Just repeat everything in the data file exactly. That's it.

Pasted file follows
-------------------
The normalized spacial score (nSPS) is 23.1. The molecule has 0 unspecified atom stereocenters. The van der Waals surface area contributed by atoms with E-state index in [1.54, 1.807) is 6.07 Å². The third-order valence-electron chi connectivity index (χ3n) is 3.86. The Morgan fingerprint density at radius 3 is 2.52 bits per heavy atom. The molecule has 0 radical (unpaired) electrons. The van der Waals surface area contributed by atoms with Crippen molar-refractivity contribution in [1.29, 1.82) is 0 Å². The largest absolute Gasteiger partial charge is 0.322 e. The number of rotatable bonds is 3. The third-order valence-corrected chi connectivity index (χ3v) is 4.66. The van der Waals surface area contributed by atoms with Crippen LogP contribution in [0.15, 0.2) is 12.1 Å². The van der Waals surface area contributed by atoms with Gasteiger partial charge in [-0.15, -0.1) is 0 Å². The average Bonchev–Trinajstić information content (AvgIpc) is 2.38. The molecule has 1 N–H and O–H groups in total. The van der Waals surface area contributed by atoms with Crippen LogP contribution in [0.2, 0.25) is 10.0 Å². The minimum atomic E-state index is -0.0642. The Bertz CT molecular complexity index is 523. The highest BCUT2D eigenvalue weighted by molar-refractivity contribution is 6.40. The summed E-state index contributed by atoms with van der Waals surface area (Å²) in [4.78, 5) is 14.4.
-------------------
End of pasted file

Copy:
The normalized spacial score (nSPS) is 23.1. The molecule has 0 unspecified atom stereocenters. The van der Waals surface area contributed by atoms with E-state index in [1.54, 1.807) is 6.07 Å². The third-order valence-electron chi connectivity index (χ3n) is 3.86. The Morgan fingerprint density at radius 3 is 2.52 bits per heavy atom. The molecule has 0 radical (unpaired) electrons. The van der Waals surface area contributed by atoms with Crippen molar-refractivity contribution in [1.29, 1.82) is 0 Å². The largest absolute Gasteiger partial charge is 0.322 e. The number of rotatable bonds is 3. The third-order valence-corrected chi connectivity index (χ3v) is 4.66. The van der Waals surface area contributed by atoms with Crippen LogP contribution in [0.15, 0.2) is 12.1 Å². The van der Waals surface area contributed by atoms with Gasteiger partial charge in [-0.15, -0.1) is 0 Å². The average Bonchev–Trinajstić information content (AvgIpc) is 2.38. The molecule has 1 N–H and O–H groups in total. The van der Waals surface area contributed by atoms with Crippen LogP contribution in [0.2, 0.25) is 10.0 Å². The minimum atomic E-state index is -0.0642. The Bertz CT molecular complexity index is 523. The highest BCUT2D eigenvalue weighted by molar-refractivity contribution is 6.40. The summed E-state index contributed by atoms with van der Waals surface area (Å²) in [4.78, 5) is 14.4.